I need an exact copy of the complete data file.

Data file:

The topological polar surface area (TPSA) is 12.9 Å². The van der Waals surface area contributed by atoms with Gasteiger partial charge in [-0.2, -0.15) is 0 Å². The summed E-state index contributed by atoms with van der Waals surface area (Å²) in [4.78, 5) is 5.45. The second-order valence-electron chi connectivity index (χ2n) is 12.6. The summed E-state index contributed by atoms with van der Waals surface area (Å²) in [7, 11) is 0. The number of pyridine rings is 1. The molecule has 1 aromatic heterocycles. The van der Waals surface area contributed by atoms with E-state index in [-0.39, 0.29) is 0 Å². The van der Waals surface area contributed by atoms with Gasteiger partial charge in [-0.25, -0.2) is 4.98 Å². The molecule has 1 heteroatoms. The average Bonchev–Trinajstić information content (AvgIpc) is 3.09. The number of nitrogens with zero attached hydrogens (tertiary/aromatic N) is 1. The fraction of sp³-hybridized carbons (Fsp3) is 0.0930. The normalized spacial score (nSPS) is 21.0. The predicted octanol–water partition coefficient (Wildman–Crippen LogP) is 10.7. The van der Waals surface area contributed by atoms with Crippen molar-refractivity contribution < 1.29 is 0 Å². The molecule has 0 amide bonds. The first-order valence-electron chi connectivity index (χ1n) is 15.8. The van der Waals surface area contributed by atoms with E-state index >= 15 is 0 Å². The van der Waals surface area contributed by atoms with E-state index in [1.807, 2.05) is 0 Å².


The topological polar surface area (TPSA) is 12.9 Å². The van der Waals surface area contributed by atoms with Gasteiger partial charge in [-0.2, -0.15) is 0 Å². The summed E-state index contributed by atoms with van der Waals surface area (Å²) in [4.78, 5) is 5.45. The second-order valence-electron chi connectivity index (χ2n) is 12.6. The summed E-state index contributed by atoms with van der Waals surface area (Å²) in [7, 11) is 0. The number of pyridine rings is 1. The molecule has 1 aromatic heterocycles. The van der Waals surface area contributed by atoms with E-state index in [-0.39, 0.29) is 0 Å². The van der Waals surface area contributed by atoms with Gasteiger partial charge in [-0.25, -0.2) is 4.98 Å². The molecule has 1 heteroatoms. The average Bonchev–Trinajstić information content (AvgIpc) is 3.09. The number of nitrogens with zero attached hydrogens (tertiary/aromatic N) is 1. The fraction of sp³-hybridized carbons (Fsp3) is 0.0930. The normalized spacial score (nSPS) is 21.0. The predicted octanol–water partition coefficient (Wildman–Crippen LogP) is 10.7. The van der Waals surface area contributed by atoms with Crippen molar-refractivity contribution < 1.29 is 0 Å². The molecule has 0 amide bonds. The first-order valence-electron chi connectivity index (χ1n) is 15.8. The van der Waals surface area contributed by atoms with E-state index >= 15 is 0 Å². The van der Waals surface area contributed by atoms with E-state index in [1.807, 2.05) is 0 Å².